Leading tankers’ major, Ardmore Shipping may consider ordering new ships with an option to run on methanol fuel, a senior company executive told S&P Global Commodity Insights.

“Earlier we were busy strengthening the company’s balance sheet, refinancing costlier debt and rebuilding relationships with banks. Now the company can look into merger and acquisition activity,” Mark Cameron, Ardmore’s executive vice president and COO, said in an interview on the sidelines of the Nautical Institute of Singapore Conference late-last week.

The M&A activity has to be strategic in nature, “looking at real economics and overhead costs,” Cameron said.

The NYSE-listed Ardmore could also consider ordering new buildings with methanol as a fuel type, he said. Ardmore has one of the youngest tanker fleet in the world with an average age of around six years. It operates around 22 South Korea and Japan built product and chemical tankers, of which 14 are MRs and the rest are of smaller size.

Cameron did not give any time frame for ordering new ships. Many companies are not ordering new ships at this stage due to uncertainty over which fuel mix will be used in the coming decades, he said.

International Maritime Organization has put in place rules under which shipping companies have to reduce emissions from next year. For this purpose, maritime organizations and companies are researching over what could be the best fuel mix to reduce emissions without significantly escalating costs.

“As a fuel type, methanol has a very good future, people are going to use it,” Cameron said. “Methanol loves water from which it can extract high value of hydrogen.”

Platts assessed methanol bunkers in Singapore at $19.72/gig Sept. 2, down from $19.91/gig a month earlier, S&P Global data showed.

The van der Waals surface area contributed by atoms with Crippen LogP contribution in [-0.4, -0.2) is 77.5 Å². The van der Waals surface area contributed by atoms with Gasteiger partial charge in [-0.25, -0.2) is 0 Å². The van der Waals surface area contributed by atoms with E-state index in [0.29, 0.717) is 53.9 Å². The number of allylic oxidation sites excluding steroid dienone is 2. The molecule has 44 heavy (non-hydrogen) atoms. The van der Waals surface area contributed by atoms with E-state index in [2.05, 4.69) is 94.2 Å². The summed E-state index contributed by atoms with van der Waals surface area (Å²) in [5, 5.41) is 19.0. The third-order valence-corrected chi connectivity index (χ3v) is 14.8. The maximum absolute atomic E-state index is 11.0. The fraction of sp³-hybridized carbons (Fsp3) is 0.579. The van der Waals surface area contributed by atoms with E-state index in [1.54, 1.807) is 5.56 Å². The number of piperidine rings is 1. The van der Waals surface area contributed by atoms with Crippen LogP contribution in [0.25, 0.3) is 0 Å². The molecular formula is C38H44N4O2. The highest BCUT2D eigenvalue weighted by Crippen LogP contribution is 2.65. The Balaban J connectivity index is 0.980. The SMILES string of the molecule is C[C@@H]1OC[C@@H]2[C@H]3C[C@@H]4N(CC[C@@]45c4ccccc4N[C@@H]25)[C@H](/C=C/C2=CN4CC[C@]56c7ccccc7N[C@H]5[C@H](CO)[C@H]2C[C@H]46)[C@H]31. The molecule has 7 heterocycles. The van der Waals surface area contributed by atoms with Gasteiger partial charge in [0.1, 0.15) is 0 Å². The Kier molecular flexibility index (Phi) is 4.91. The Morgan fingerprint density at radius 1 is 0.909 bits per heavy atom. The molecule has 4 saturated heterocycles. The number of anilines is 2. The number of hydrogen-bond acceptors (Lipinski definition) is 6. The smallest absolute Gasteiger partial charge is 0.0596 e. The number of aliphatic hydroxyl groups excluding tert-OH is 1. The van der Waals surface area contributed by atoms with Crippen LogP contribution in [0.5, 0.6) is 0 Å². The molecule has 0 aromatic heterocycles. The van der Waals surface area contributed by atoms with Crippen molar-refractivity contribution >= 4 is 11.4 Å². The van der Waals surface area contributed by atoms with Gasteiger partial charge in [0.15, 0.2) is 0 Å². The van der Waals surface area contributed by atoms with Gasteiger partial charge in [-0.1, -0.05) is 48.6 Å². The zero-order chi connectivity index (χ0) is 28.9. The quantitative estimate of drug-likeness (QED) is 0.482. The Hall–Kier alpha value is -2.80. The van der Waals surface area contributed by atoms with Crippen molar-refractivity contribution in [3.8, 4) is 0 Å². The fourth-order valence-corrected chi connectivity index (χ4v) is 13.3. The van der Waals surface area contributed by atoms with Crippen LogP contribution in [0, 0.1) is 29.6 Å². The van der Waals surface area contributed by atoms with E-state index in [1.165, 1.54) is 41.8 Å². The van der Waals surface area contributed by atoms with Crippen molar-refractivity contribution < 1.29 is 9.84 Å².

Another fuel which companies are considering is ammonia but Cameron cautioned that for using it, there will be a need for “phenomenal safety standards”.

LNG is also being used as a maritime fuel but Cameron pointed out that it also pollutes the atmosphere. “LNG has its place as a stepping stone in energy transition. Greenhouse gas emissions have to be looked at in their totality and not just carbonization,” he said.

From the analysis that is done and is still being made, methanol is a good option, he added.

“We are paying a lot more for our fuel at present,” Cameron said alluding to the rise in crude and bunker prices. In a way, the price which was to be paid for greener fuels in future, has already been reached, he said.

The overall future fuel mix will be diverse after factoring in the calorific value of fuels, flash point and cargo carrying ability, he said.

Depending on the fuel used, design of tankers will also have to be changed, he said. While making these changes, it will be important to factor in the draft size and length overall, or LOA, of the ship, he added.

The shore side infrastructure have to be modified to accommodate these ships at existing ports, Cameron said.
Carbon intensity indicator

Under the upcoming IMO norms, the grams of carbon dioxide emitted per cargo-carrying capacity and nautical mile for a ship will be calculated. The ship will be given a rating from A to E under a Carbon Intensity Indicator, or CII.

Cameron, who has been appointed the new managing director of the company for Asia, said that at least two of the elements which will affect the CII, routing and speed, are in control of charterers who have taken the ship on time charter.

The third aspect, technical management and related capital investment will be handled by the owner, he said. In the current quest to reduce emissions, the focus is on propulsion technology or the ship’s main engine, but what should not be ignored is that 20% of a ship’s emissions are from its generators, he said.

Due to different level of emissions by ships and depending on the type of fuels used, ships will command premium or enjoy discount and eventually maritime chartering will become a three tier market, he added.
While carbon pricing will vary significantly in different continents, ships trade or undertake voyages globally. European Union has already set up an Emissions Trading System, or ETS, where carbon prices are much higher than what they are likely to be in Asia.
Platts assessed the carbon accounted Aframax tankers on the Baltic-UKC route at w219.32 on Sept. 2, down from w227.74 a month earlier, S&P Global data showed.

Cameron said many shipping companies may not change domicile due to these disparities but they are reflective of the unfolding complexities in the shipping industry.

Source: Hellenic Shipping News